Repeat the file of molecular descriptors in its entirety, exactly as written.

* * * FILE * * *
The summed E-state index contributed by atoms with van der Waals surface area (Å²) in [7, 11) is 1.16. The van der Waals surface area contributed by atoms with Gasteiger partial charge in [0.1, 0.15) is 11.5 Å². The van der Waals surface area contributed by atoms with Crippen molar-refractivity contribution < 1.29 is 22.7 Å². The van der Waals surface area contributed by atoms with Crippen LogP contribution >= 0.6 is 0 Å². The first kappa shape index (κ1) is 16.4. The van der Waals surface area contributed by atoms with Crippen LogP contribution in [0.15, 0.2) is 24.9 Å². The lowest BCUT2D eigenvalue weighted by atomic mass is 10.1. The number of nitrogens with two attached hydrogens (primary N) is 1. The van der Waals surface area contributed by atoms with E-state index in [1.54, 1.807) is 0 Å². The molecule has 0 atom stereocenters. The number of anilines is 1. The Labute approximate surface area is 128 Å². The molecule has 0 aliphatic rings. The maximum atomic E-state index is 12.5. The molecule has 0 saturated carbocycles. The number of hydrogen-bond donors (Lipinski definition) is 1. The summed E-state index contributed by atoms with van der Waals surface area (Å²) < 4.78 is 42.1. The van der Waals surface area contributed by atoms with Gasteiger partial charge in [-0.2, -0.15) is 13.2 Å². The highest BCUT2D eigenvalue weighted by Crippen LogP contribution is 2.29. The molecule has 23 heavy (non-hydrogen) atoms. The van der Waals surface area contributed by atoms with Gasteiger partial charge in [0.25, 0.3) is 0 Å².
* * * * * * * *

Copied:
The summed E-state index contributed by atoms with van der Waals surface area (Å²) in [7, 11) is 1.16. The van der Waals surface area contributed by atoms with Gasteiger partial charge in [0.1, 0.15) is 11.5 Å². The van der Waals surface area contributed by atoms with Crippen molar-refractivity contribution < 1.29 is 22.7 Å². The van der Waals surface area contributed by atoms with Crippen LogP contribution >= 0.6 is 0 Å². The first kappa shape index (κ1) is 16.4. The van der Waals surface area contributed by atoms with Crippen LogP contribution in [0.15, 0.2) is 24.9 Å². The lowest BCUT2D eigenvalue weighted by atomic mass is 10.1. The number of nitrogens with two attached hydrogens (primary N) is 1. The van der Waals surface area contributed by atoms with E-state index in [1.54, 1.807) is 0 Å². The molecule has 0 atom stereocenters. The number of anilines is 1. The Labute approximate surface area is 128 Å². The molecule has 0 aliphatic rings. The maximum atomic E-state index is 12.5. The molecule has 0 saturated carbocycles. The number of hydrogen-bond donors (Lipinski definition) is 1. The summed E-state index contributed by atoms with van der Waals surface area (Å²) < 4.78 is 42.1. The van der Waals surface area contributed by atoms with Gasteiger partial charge in [-0.2, -0.15) is 13.2 Å². The highest BCUT2D eigenvalue weighted by Crippen LogP contribution is 2.29. The molecule has 23 heavy (non-hydrogen) atoms. The van der Waals surface area contributed by atoms with Gasteiger partial charge in [0.25, 0.3) is 0 Å².